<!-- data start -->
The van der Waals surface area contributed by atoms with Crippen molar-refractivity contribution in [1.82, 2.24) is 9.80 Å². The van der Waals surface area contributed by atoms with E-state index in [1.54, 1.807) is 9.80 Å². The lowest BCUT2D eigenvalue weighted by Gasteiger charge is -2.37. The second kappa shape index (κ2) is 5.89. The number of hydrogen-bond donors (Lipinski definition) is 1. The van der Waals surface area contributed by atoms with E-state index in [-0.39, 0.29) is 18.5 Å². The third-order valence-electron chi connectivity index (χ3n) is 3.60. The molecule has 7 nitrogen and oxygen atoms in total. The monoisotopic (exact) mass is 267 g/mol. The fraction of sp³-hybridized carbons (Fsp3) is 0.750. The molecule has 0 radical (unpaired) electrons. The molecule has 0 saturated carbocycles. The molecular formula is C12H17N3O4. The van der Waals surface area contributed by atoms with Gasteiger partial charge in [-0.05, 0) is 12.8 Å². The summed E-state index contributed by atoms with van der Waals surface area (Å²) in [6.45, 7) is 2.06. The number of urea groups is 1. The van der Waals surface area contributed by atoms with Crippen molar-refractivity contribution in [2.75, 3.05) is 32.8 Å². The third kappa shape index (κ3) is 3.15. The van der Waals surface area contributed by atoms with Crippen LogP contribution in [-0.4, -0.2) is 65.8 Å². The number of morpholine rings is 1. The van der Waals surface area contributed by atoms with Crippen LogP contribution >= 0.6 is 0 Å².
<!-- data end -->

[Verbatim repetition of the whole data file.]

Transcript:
The van der Waals surface area contributed by atoms with Crippen molar-refractivity contribution in [1.82, 2.24) is 9.80 Å². The van der Waals surface area contributed by atoms with E-state index in [1.54, 1.807) is 9.80 Å². The lowest BCUT2D eigenvalue weighted by Gasteiger charge is -2.37. The second kappa shape index (κ2) is 5.89. The number of hydrogen-bond donors (Lipinski definition) is 1. The van der Waals surface area contributed by atoms with E-state index in [-0.39, 0.29) is 18.5 Å². The third-order valence-electron chi connectivity index (χ3n) is 3.60. The molecule has 7 nitrogen and oxygen atoms in total. The monoisotopic (exact) mass is 267 g/mol. The fraction of sp³-hybridized carbons (Fsp3) is 0.750. The molecule has 0 radical (unpaired) electrons. The molecule has 0 saturated carbocycles. The molecular formula is C12H17N3O4. The van der Waals surface area contributed by atoms with Gasteiger partial charge in [-0.05, 0) is 12.8 Å². The summed E-state index contributed by atoms with van der Waals surface area (Å²) in [6.45, 7) is 2.06. The number of urea groups is 1. The van der Waals surface area contributed by atoms with Crippen molar-refractivity contribution in [2.75, 3.05) is 32.8 Å². The third kappa shape index (κ3) is 3.15. The van der Waals surface area contributed by atoms with Crippen LogP contribution in [-0.4, -0.2) is 65.8 Å². The number of morpholine rings is 1. The van der Waals surface area contributed by atoms with Crippen LogP contribution >= 0.6 is 0 Å².